Thousands of COVID-19 vaccines are set to expire in Canada this week, with pharmacists in Ontario raising concern about wastage amid hesitancy to mix different doses.
In Ontario alone, “several thousand” doses of the Moderna COVID-19 vaccine will expire on Aug. 6, said Justin Bates, CEO of the Ontario Pharmacists Association (OPA).
“It’s an unfortunate set of circumstances,” he said in an interview with Global News on Monday.
The vaccine supplies come in their frozen state each week and once they are delivered to a pharmacy and thawed, there is a 30-day window for the doses to be used — or they have to be disposed of.
Bates said they were looking at transferring some doses to pharmacies in other parts of the health-care system so they don’t have to throw them away.
“We’re going to use every tool we have to avoid wastage, but the reality is that we’re going to see some wastage starting Aug. 6.”
Meanwhile, thousands of expired AstraZeneca vaccine doses have already gone to waste in provinces in Atlantic Canada after demand dried up in June and July.
The government in Newfoundland and Labrador was able to transfer 1,400 doses of AstraZeneca to Ontario in mid-May for use there as they neared their expiry date. However, the province had 2,848 doses of the vaccine expire at the end of June. Nearly 2,900 doses were wasted in July.
Prince Edward Island also disposed of 3,200 expired doses of AstraZeneca, the province announced on July 15.
But the national wastage rate so far has been “very minimal and far below initial estimates,” according to the Public Health Agency of Canada (PHAC).
As of July 12, less than 0.05 per cent of total doses delivered by the federal government have been wasted, PHAC told Global News.
The boost in vaccine supply coupled with dropping vaccination rates has left unused doses nearing expiration data, said Dr. Gerald Evans, an infectious diseases specialist at Queen’s University in Kingston, Ont.
“We’re now into that smaller group, which … has been a little bit reluctant (to get vaccinated) up until now,” he said.
Bates said there has been a steep decline in demand for the Moderna shots over the last two weeks in Ontario.
“We’ve seen that in public health clinics where people are turning away when they find out it’s Moderna or not showing up,” he said.
Hesitancy around the Moderna vaccine and mixing doses has led to a lot of cancellations and no-shows at pharmacies, said Bates, adding that people demand Pfizer over Moderna.
Since June, several provinces have been mixing COVID-19 vaccines under the recommendation from the National Advisory Committee on Immunization (NACI).
According to NACI, people who have received a first dose of an mRNA vaccine should be offered the same vaccine for their second dose, but mRNA vaccines can be interchangeable if the same product is not readily available for the second dose.
The so-called “brand hesitancy” is also present in Alberta, where an Edmonton pharmacist said that he’s noticed roughly 40 per cent of customers have turned down the Moderna vaccine after a first dose of Pfizer.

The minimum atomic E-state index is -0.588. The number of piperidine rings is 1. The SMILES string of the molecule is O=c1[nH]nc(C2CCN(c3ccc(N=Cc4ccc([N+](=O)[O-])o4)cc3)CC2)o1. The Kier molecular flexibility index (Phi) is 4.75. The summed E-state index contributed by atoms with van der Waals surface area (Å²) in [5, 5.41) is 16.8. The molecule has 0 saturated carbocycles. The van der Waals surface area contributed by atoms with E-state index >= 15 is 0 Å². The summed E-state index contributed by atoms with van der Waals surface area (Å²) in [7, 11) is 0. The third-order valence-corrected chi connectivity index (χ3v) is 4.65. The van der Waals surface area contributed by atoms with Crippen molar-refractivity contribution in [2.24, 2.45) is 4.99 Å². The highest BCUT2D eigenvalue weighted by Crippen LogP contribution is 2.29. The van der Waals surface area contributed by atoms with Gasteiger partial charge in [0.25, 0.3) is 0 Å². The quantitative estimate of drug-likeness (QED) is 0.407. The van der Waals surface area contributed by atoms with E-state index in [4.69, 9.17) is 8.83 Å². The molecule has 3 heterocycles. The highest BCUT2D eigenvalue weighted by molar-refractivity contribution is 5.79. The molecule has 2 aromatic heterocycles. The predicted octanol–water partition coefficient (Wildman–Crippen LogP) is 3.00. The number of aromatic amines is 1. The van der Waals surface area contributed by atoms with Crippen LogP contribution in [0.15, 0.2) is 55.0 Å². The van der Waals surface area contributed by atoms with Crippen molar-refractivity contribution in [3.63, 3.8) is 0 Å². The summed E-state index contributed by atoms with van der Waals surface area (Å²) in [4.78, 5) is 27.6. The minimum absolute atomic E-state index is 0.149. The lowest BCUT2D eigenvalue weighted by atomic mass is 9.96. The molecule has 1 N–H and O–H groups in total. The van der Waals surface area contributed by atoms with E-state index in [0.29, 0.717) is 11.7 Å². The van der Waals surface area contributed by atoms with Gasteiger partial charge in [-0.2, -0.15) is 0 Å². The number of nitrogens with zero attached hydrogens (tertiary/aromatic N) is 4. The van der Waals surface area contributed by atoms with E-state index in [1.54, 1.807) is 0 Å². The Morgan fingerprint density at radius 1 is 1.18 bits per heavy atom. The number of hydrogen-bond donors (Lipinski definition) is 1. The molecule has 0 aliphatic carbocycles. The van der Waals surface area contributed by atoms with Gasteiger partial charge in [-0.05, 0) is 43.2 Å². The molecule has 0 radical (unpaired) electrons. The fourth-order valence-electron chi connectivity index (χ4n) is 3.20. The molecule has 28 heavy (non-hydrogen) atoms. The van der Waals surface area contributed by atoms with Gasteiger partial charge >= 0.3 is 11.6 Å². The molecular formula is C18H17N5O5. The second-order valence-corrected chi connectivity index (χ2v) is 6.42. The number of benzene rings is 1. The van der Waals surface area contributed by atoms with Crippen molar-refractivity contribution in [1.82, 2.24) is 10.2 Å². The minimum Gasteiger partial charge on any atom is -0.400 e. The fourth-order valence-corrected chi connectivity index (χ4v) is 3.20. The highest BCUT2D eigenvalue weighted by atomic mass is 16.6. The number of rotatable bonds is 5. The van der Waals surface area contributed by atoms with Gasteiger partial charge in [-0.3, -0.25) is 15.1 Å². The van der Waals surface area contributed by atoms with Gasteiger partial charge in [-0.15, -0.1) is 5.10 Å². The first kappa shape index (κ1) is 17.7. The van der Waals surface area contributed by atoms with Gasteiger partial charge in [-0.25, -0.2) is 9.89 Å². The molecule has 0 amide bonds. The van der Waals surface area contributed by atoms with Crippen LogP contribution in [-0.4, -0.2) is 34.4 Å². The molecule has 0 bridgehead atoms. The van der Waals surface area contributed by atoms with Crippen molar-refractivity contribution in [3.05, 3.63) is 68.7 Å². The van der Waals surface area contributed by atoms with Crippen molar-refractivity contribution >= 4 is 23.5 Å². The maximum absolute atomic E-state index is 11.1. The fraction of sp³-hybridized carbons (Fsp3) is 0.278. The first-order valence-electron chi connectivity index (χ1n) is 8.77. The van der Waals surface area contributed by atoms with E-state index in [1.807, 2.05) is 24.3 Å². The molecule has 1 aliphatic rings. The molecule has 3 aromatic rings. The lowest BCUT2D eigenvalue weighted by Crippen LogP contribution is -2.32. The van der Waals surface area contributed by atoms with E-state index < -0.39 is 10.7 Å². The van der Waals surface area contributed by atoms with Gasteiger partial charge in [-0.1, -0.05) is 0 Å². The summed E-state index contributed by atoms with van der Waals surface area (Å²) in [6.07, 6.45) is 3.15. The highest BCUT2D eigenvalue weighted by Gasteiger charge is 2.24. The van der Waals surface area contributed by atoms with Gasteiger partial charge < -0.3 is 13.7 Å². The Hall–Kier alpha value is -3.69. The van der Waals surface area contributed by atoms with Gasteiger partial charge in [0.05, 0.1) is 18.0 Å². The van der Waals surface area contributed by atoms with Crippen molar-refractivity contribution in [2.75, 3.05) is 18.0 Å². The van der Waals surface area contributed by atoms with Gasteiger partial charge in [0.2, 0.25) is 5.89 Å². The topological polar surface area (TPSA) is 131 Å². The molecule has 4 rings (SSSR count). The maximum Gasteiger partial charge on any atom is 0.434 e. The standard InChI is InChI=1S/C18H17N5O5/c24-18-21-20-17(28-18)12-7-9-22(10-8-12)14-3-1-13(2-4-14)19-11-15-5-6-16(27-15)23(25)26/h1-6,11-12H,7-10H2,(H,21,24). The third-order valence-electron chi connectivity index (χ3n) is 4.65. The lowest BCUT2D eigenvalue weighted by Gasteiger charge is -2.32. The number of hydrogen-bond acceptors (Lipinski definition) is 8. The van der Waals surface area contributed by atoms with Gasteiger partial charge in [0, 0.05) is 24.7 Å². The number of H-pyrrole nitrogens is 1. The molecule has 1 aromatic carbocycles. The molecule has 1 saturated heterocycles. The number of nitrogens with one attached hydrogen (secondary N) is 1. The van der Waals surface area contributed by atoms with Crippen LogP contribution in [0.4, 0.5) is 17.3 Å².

“Once they hear that we’re giving Moderna, there’s been a little bit of a pushback,” pharmacist Eddie Wong told Global News in a previous interview.
Evans said while both the mRNA vaccines are equally effective, Pfizer has done a “really good job of branding itself.”
“It’s not so much that Moderna has a bad name, it’s just that Pfizer has really dominated the market in mRNA vaccines.”
As for mixing doses, he said there was evidence in several studies that backed the strategy used by Canada and in Europe, adding it “was not an inferior approach.”
How to prevent wastage?
Amid wastage concerns, Evans said Canada should look towards either donating vaccines to other countries facing financial issues or other constraints.
Selling them to nations like Australia, which has seen a spike in cases recently and is short on vaccine supply, is another option.
“If we have large quantities like that, we should be right now talking to other countries.”
Provinces should also try to send doses that haven’t been thawed yet to other regions where is there is a shortage in supply.
According to Bates, one strategy to avoid wastage would be to start offering a third booster dose to seniors, high-risk populations of morbidities and immunocompromised people.
“That’s a scenario that we’re asking the Ministry of Health to explore and move on quickly,” he said.
Bill Campbell, a spokesperson at the Ontario Ministry of Health, told Global News on Monday that the province was “working with federal partners to explore vaccine donation opportunities in the future”.
But some experts are skeptical about the lack of clinical evidence when it comes to booster shots.
Dr. Theresa Tam, the chief public health officer of Canada, told reporters during a virtual news conference on July 30, that even though the evidence is quickly “evolving,” there’s “not enough data” to support it quite yet – despite countries like Israel pushing ahead with a vaccination top-up.
“There’s not enough data to suggest that in Canada we would go into boosting as of yet,” she said. “But it is something that we’re watching very carefully.”
— with files from Global News’ Sean O’Shea, Chris Chacon and the Canadian Press.
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